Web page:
Jookin – Feet in the Air

feet in the air, jookin

Lil Buck is a mover and a shaker, the self-titled “ambassador” of Jookin – an intricate footwork dance style. Jookin evolved from Gangsta Walking, popularized on the streets of Memphis TN, about 30 years ago.  Lil Buck learned to dance with his sister in his living room, moved onto classical ballet, and then onto street performing in LA. These days, his freestyle footwork impresses onlookers beyond the street.

On stage at the Institute of Contemporary Art in Boston, Lil Buck took four beautifully exaggerated steps in slow motion. He was improvising to a string quartet. The well-heeled audience had probably come for Yo-Yo Ma but they gasped when Lil Buck accomplished a signature move, gliding smoothly across the floor as if levitating. He moved so that the notes seemed to vibrate up his body, his sneakers squeaking as he pirouetted.

“I think he’s a genius,” Mr. Ma said after the show. A video of their duet to Camille Saint-Saëns’s “The Swan” went viral in 2011; they have since performed it around the world — “one of the greatest experiences of my life,” Mr. Ma said.;_ylt=AwrBT7Ur8DJUiGsA9QpXNyoA;_ylu=X3oDMTEzanF0azdvBHNlYwNzcgRwb3MDMQRjb2xvA2JmMQR2dGlkA1ZJUDMwNF8x

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Foot Thunder: Tap Dancing Without Shoes


The gleaming wood floor of St. Mark’s Church in the East Village, NYC is a perfect surface for tap dancing.  But, metal-tipped tap shoes are forbidden; they would scuff and nick the floor.  So…  Michelle Dorrance’s dancers slide around in their socks.

For the premiere performance of “SOUNDspace” at St. Mark’s all feet wore socks, or nothing, or shoes with leather soles, some affixed with taps of wood. No rules were broken; much music was made. The footwear choices gave the dancers freedom to roam. They explored the space through sound. At the beginning, and several times throughout the performance, the church was dark.  The audience tracked the dancers with their ears. A train of feet outlined the nave. Foot thunder shook the balconies and tumbled down the stairs.

For more on ‘artistry and articulate feet’, check out: “The softest shoe: tap in socks, even bare feet”.   By Brian Seibert, New York Times,January 23, 2013

Dancing Shoe Battery, Version One


“Since many ballerinas consider their shoes as almost extensions of their feet — vital pieces of equipment to help create the illusion that human beings were meant to dance on tiptoe — an entire unusual shoe culture crops up at dance companies.”

Michael Cooper of the New York Times describes how dancers at City Ballet, achieve an almost noiseless performance in their toe shoes. Before donning them, they pummel them.  He describes:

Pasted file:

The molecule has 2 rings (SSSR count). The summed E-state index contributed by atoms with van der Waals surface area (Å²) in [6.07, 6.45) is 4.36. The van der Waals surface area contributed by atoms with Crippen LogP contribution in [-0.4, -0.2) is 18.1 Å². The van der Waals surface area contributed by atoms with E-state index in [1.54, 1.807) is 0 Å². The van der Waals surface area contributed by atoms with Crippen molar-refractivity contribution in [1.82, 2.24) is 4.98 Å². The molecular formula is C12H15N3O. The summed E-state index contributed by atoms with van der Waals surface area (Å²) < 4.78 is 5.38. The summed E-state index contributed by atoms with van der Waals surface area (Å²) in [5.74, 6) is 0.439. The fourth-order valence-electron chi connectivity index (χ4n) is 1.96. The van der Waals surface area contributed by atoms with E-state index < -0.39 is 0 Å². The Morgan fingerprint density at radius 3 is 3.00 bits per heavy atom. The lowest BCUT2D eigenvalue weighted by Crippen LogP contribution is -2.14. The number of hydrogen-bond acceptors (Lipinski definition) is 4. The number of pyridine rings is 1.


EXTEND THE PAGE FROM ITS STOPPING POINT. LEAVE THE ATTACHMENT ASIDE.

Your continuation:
• a nightly ritual of mercilessly whacking pink satin shoes against a cinder-block wall,
  • the incessant shoe battery… BANG! BANG! BANG! BANG! that echoes throughout the backstage area,
  • the bending of shoes back and forth, and
  • crushing them in doors.

These rituals create ‘old’ soft shoes, which are then worn in comfort and moved in noiselessly.  At two pairs per performance and 10 or 12 pairs a week, the bill and the shoe-bullying can be a bit wearing.

Footballers at the Barre


Football and ballet? 

There are more similarities to the footwork than you would think.  Both activities use the same muscle groups and require similar skills.  They even share some of the same injuries.

 What can football players gain by practicing ballet?

  • Flexibility – to avoid tackles and make catches
  • Speed and Agility – to recover speed after changing direction or spinning to avoid a tackle
  • Strength – to increase muscle without bulk, especially important for kickers and other offensive players
  • Balance – to land on their feet after leaping for a catch and to stay on their feet during a tackle
  • Mental Focus – to follow complex plays, track the position of the ball in the air and make decisions on the fly.
  • Endurance – to strengthen their heart and circulatory systems enabling intense muscular work with less tiring.


For a testimony on a 320-pounder who straps on the slippers, check out:


Picture source:



Reaching the Pedal

 “Re-narrating Disability” through Musical Performance (by Stefan Sunandan Honisch)

Honisch is a concert pianist in British Columbia who has Spina Bifida.  His contributions to music go beyond being a musician with a disability. By example, he has paved the way to greater recognition and participation for physically impaired musicians.